Fwd: REST APIs, and Tags

Max Kanat-Alexander mkanat at bugzilla.org
Thu Feb 11 16:08:09 UTC 2010

On 02/10/2010 07:21 AM, Benjamin Smedberg wrote:
> I was just made aware of this thread, and wanted to post my thoughts and
> experiences from using the google code bugtracker.
> [snip]

	I've used it too, and I think it's very nice for setting up small
projects. The problem at Mozilla is that Firefox and the other major
products are enormous projects, and with an enormous project comes a
much higher required level of control and organization. Even Bugzilla
itself is a project larger than the vast majority of Google Code projects.

	The purpose of a bug tracker is, basically, to help people store and
organize bug reports.

	I suspect (though I don't know) that the Go and Chromium teams may be
finding that what the Google Code issue tracker currently offers isn't
enough to store and organize bug reports well-enough for a large project
with a certain number of contributors. Or maybe they have enough of a
paid triage team to cope with the organizational problems that the
system is causing.

	The approach that Bugzilla takes is that having a large, fixed UI is
actually more efficient for experienced users, because it allows them to
make changes and see information quickly. It is sometimes overwhelming
for new users, but to some degree or another that's OK if it helps new
users file better bug reports, and discourages the filing of unfixable
bug reports. The filing of poor bug reports and organizing the massive
influx are far more significant problems in a very large open source
project than the simplicity of using the bug-tracker, though simplicity
can and should still be worked for.

	Here's what I think is the best way to have discussions about Bugzilla:

	1) Set out some goal that applies to the current userbase.
	2) Determine the best way to meet that goal as an overall architectural

	#1 I usually like to think of as being phrased as a particular problem.
The more overarching (but specific) the problem's statement, usually the
better we can look at how to fix it. If it's too general or too
nitpicky, then we just get into the details instead of the architecture.

	If the goal applies to only one part of the userbase, then

	For #2, I think that Benjamin's suggestion here is a great
example--this is an overall architectural suggestion that would move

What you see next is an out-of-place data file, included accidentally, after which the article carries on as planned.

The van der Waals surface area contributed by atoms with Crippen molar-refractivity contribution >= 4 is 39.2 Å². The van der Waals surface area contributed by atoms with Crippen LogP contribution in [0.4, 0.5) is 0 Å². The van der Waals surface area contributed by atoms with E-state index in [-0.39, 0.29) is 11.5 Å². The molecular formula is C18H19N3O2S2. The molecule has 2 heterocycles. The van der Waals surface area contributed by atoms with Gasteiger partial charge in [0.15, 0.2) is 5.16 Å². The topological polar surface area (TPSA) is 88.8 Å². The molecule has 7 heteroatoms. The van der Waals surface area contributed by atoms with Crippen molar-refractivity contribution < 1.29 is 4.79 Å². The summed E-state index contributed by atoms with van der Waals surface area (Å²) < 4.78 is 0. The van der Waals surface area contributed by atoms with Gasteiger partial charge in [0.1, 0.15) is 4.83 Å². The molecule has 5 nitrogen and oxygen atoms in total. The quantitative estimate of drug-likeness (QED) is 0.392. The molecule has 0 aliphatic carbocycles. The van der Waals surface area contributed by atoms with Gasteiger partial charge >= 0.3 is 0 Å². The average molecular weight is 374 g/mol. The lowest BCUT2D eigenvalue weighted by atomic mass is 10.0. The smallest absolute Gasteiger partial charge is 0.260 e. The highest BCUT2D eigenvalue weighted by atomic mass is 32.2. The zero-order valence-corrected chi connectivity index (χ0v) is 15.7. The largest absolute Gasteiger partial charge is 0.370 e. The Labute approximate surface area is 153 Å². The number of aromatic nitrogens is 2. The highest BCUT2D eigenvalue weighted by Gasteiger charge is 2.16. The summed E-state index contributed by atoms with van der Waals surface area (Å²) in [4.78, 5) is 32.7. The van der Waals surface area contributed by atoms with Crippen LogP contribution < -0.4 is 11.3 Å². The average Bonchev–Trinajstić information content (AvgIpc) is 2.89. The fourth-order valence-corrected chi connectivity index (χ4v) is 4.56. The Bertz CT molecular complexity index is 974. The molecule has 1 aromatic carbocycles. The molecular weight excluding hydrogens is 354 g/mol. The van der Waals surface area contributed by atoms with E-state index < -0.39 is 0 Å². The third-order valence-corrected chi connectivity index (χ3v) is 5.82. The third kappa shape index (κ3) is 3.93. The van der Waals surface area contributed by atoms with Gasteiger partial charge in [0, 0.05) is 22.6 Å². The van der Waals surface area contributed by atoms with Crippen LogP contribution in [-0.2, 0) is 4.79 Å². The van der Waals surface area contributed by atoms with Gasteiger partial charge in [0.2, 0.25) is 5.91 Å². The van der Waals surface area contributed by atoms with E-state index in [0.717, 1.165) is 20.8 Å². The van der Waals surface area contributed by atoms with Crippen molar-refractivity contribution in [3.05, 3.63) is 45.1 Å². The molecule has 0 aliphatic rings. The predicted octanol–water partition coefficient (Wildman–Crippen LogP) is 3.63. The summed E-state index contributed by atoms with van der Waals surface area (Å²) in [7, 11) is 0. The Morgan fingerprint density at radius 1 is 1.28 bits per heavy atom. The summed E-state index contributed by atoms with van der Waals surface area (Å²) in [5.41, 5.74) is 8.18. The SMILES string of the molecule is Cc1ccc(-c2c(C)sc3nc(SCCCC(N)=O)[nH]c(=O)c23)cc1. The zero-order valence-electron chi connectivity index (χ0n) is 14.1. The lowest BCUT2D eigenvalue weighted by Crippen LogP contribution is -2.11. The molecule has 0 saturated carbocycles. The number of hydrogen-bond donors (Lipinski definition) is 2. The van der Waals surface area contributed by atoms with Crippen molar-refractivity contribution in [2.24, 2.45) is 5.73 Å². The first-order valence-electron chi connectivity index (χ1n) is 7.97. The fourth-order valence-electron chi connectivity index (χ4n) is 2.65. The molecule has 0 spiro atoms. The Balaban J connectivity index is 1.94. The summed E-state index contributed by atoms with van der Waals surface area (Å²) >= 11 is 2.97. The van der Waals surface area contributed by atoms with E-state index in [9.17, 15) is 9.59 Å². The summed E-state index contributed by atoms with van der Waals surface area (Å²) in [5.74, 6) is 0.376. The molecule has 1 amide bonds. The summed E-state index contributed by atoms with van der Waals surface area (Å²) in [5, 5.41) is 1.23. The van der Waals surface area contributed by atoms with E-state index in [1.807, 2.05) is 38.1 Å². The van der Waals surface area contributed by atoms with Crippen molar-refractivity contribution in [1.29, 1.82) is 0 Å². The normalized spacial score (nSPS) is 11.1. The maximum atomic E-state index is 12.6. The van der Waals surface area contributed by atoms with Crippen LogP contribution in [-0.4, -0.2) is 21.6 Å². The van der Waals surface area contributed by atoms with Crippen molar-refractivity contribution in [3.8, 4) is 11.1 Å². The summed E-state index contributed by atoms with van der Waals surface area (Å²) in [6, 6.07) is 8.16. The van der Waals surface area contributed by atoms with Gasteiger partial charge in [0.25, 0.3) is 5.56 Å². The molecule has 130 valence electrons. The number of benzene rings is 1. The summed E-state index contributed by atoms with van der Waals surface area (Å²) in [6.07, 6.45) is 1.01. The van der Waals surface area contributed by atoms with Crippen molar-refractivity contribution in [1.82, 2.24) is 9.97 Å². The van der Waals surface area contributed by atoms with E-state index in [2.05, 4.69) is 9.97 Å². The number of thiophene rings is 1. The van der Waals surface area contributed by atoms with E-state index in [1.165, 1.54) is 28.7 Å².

things in some different direction.

	Unfortunately, I think that this particular architecture, as an
underlying system for all of Bugzilla, wouldn't meet the goals of our
current userbase. It might be useful in a more limited sense as a
tagging system, but if we limit it to that, then we have to ask
ourselves "why not just use keywords?". Well, one response to that is,
"Because this allows a field-like organization of data." Then if we have
both fixed fields and tags, we get into a confusion of "when should I
use fixed fields, and when should I use tags?" which, architecturally
from a backend perspective, tends to lead us to always using tags. The
reason that I don't want to do that is that it requires a knowledge of
what the tag names are and what all their values are (which is not very
good for a huge distributed team that includes novice bug reporters and
triagers), as opposed to fields, which just show up automatically and
have all their values displayed.

	My general philosophy on major architectural changes is this:

	Bugzilla works. It may be something that people complain about, but
currently, it mostly does its job. The areas where it *doesn't* do its
job are what we should focus on, stated as specific problems in the form
of "Bugzilla is preventing me from storing and organizing bug reports
because...". Then we can come up with various ways to deal with those
specific problems until we find one that we think is most ideal, and
implement that most-ideal solution. (Note that often, "most ideal" means
"is flexible enough to handle the needs of our varying userbase".)

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